Whereas now, my freedom to travel is worth something to me: I can drive
(I have a car, I can buy fuel for it, there are roads!) confidently to
the airport (there are airports!) and take a plane (there's an
aerospace industry!) to Reykjavik. The freedom to fly to Reykjavik
isn't worth much if there are no planes, no cars, no roads, no safe
So, even if you thought that freedom (the absence of
conduct-regulating laws enforced by the power of the state) is a good
thing and that freedom would be increased living in a State of Nature,
reasonable people might still choose to live in a political society
with a government that restricts their freedoms, because the freedoms they would have would be of value to them. (See also Question 291.)
October 30, 20051 response
October 21, 20054 responses
Gabriel Segal, Daniel J. Velleman, Richard Heck and Tamar Szabo Gendler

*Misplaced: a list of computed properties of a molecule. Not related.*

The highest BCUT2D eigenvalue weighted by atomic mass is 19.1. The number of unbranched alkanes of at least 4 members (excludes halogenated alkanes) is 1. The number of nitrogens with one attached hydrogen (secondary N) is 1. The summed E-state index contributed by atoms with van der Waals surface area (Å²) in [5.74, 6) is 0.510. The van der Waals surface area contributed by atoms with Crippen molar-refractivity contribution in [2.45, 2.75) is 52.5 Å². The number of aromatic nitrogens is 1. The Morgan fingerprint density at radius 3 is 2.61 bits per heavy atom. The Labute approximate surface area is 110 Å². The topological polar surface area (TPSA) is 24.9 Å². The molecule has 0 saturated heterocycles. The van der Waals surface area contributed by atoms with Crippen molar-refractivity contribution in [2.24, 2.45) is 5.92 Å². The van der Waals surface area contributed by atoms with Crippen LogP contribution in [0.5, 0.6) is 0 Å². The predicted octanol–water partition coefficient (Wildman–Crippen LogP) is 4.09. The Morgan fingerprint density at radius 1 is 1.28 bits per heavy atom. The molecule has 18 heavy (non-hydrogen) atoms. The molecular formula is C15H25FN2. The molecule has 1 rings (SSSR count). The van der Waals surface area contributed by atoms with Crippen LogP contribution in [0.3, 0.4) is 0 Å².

The article to which Dan links raises questions about marriage, adoption, and child-rearing that are often found at the basis of people's concerns about gay marriage. I think there is a great deal of discomfort in US society nowadays (I'll stick to my own country) concerning these issues and, more generally, all kinds of issues relating to family. Some people feel very profoundly that the biological link between parent and child is deeply important, and the stories one so often hears of adopted children devoting large parts of their lives to seeking their birth-parents reinforces this opinion. (So-called open adoption bypasses that problem.)
I think one can understand why someone with strong enough views along these lines would be opposed to gay marriage, in so far as gay marriage would instill certain kinds of parental rights. Of course, as has often been pointed out, such rights existed in Massachusetts before gay marriage was recognized, and there are many other jurisdictions in which such rights already exist, as well. Moreover, as the writer of the article to which Dan posted noted, such concerns do not seem to have a great deal to do with gay marriage but with deeper questions about adoption and child-rearing. Nonetheless, such concerns do tend to surface here. And, while one may find such concerns misdirected and unconvincing, they aren't necessarily bigoted.